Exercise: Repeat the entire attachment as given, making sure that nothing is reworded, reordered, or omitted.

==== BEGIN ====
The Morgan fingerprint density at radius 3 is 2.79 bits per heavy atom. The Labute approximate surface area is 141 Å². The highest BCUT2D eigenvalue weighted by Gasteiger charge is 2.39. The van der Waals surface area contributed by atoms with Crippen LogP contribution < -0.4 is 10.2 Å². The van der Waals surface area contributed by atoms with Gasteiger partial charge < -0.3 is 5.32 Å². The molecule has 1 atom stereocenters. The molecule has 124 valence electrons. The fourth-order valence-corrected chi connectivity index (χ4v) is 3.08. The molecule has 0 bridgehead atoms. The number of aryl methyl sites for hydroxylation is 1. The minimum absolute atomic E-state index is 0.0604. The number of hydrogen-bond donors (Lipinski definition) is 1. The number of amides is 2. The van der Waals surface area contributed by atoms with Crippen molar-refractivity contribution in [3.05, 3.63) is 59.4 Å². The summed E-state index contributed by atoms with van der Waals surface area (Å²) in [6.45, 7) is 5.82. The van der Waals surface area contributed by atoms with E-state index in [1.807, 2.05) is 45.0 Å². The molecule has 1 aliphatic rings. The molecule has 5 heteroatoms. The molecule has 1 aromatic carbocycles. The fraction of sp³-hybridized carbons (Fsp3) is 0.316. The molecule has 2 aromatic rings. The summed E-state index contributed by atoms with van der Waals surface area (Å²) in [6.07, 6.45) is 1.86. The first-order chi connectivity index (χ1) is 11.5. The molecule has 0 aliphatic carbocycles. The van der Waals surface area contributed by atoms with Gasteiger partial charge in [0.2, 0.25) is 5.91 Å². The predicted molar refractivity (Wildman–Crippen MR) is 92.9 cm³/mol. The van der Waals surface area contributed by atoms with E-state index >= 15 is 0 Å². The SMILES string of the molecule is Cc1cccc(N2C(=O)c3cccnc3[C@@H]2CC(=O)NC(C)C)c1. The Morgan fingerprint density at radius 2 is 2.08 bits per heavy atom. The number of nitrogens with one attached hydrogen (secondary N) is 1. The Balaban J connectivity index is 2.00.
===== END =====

The Morgan fingerprint density at radius 3 is 2.79 bits per heavy atom. The Labute approximate surface area is 141 Å². The highest BCUT2D eigenvalue weighted by Gasteiger charge is 2.39. The van der Waals surface area contributed by atoms with Crippen LogP contribution < -0.4 is 10.2 Å². The van der Waals surface area contributed by atoms with Gasteiger partial charge < -0.3 is 5.32 Å². The molecule has 1 atom stereocenters. The molecule has 124 valence electrons. The fourth-order valence-corrected chi connectivity index (χ4v) is 3.08. The molecule has 0 bridgehead atoms. The number of aryl methyl sites for hydroxylation is 1. The minimum absolute atomic E-state index is 0.0604. The number of hydrogen-bond donors (Lipinski definition) is 1. The number of amides is 2. The van der Waals surface area contributed by atoms with Crippen molar-refractivity contribution in [3.05, 3.63) is 59.4 Å². The summed E-state index contributed by atoms with van der Waals surface area (Å²) in [6.45, 7) is 5.82. The van der Waals surface area contributed by atoms with E-state index in [1.807, 2.05) is 45.0 Å². The molecule has 1 aliphatic rings. The molecule has 5 heteroatoms. The molecule has 1 aromatic carbocycles. The fraction of sp³-hybridized carbons (Fsp3) is 0.316. The molecule has 2 aromatic rings. The summed E-state index contributed by atoms with van der Waals surface area (Å²) in [6.07, 6.45) is 1.86. The first-order chi connectivity index (χ1) is 11.5. The molecule has 0 aliphatic carbocycles. The van der Waals surface area contributed by atoms with Gasteiger partial charge in [0.2, 0.25) is 5.91 Å². The predicted molar refractivity (Wildman–Crippen MR) is 92.9 cm³/mol. The van der Waals surface area contributed by atoms with E-state index >= 15 is 0 Å². The SMILES string of the molecule is Cc1cccc(N2C(=O)c3cccnc3[C@@H]2CC(=O)NC(C)C)c1. The Morgan fingerprint density at radius 2 is 2.08 bits per heavy atom. The number of nitrogens with one attached hydrogen (secondary N) is 1. The Balaban J connectivity index is 2.00.